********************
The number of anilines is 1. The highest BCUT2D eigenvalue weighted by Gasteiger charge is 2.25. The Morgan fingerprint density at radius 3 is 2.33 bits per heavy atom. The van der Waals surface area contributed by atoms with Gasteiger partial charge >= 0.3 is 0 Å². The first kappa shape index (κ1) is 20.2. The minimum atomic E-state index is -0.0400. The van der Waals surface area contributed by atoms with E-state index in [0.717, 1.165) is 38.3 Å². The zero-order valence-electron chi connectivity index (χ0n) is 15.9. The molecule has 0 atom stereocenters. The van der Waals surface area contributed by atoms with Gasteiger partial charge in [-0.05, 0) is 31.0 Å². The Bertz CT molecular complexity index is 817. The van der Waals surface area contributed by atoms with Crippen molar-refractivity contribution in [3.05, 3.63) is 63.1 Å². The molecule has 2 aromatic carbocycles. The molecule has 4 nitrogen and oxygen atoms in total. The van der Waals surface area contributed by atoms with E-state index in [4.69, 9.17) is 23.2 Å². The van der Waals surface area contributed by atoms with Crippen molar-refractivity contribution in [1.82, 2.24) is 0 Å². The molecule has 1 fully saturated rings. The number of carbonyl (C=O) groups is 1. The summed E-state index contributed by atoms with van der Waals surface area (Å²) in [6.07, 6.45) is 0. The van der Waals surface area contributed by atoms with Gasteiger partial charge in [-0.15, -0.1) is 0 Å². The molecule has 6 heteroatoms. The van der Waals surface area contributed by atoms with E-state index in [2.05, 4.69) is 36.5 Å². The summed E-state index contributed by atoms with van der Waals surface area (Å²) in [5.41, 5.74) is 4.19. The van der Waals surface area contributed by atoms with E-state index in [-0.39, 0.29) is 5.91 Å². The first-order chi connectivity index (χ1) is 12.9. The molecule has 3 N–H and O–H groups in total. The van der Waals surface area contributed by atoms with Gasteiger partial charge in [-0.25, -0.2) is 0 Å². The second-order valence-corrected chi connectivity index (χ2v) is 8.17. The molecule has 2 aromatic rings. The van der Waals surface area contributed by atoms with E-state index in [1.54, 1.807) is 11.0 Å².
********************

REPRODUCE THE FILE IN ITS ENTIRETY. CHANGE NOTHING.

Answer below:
The number of anilines is 1. The highest BCUT2D eigenvalue weighted by Gasteiger charge is 2.25. The Morgan fingerprint density at radius 3 is 2.33 bits per heavy atom. The van der Waals surface area contributed by atoms with Gasteiger partial charge >= 0.3 is 0 Å². The first kappa shape index (κ1) is 20.2. The minimum atomic E-state index is -0.0400. The van der Waals surface area contributed by atoms with E-state index in [0.717, 1.165) is 38.3 Å². The zero-order valence-electron chi connectivity index (χ0n) is 15.9. The molecule has 0 atom stereocenters. The van der Waals surface area contributed by atoms with Gasteiger partial charge in [-0.05, 0) is 31.0 Å². The Bertz CT molecular complexity index is 817. The van der Waals surface area contributed by atoms with Crippen molar-refractivity contribution in [3.05, 3.63) is 63.1 Å². The molecule has 2 aromatic carbocycles. The molecule has 4 nitrogen and oxygen atoms in total. The van der Waals surface area contributed by atoms with E-state index in [4.69, 9.17) is 23.2 Å². The van der Waals surface area contributed by atoms with Crippen molar-refractivity contribution in [1.82, 2.24) is 0 Å². The molecule has 1 fully saturated rings. The number of carbonyl (C=O) groups is 1. The summed E-state index contributed by atoms with van der Waals surface area (Å²) in [6.07, 6.45) is 0. The van der Waals surface area contributed by atoms with Gasteiger partial charge in [-0.15, -0.1) is 0 Å². The molecule has 6 heteroatoms. The van der Waals surface area contributed by atoms with E-state index in [2.05, 4.69) is 36.5 Å². The summed E-state index contributed by atoms with van der Waals surface area (Å²) in [5.41, 5.74) is 4.19. The van der Waals surface area contributed by atoms with E-state index in [-0.39, 0.29) is 5.91 Å². The first-order chi connectivity index (χ1) is 12.9. The molecule has 3 N–H and O–H groups in total. The van der Waals surface area contributed by atoms with Gasteiger partial charge in [-0.25, -0.2) is 0 Å². The second-order valence-corrected chi connectivity index (χ2v) is 8.17. The molecule has 2 aromatic rings. The van der Waals surface area contributed by atoms with E-state index in [1.54, 1.807) is 11.0 Å².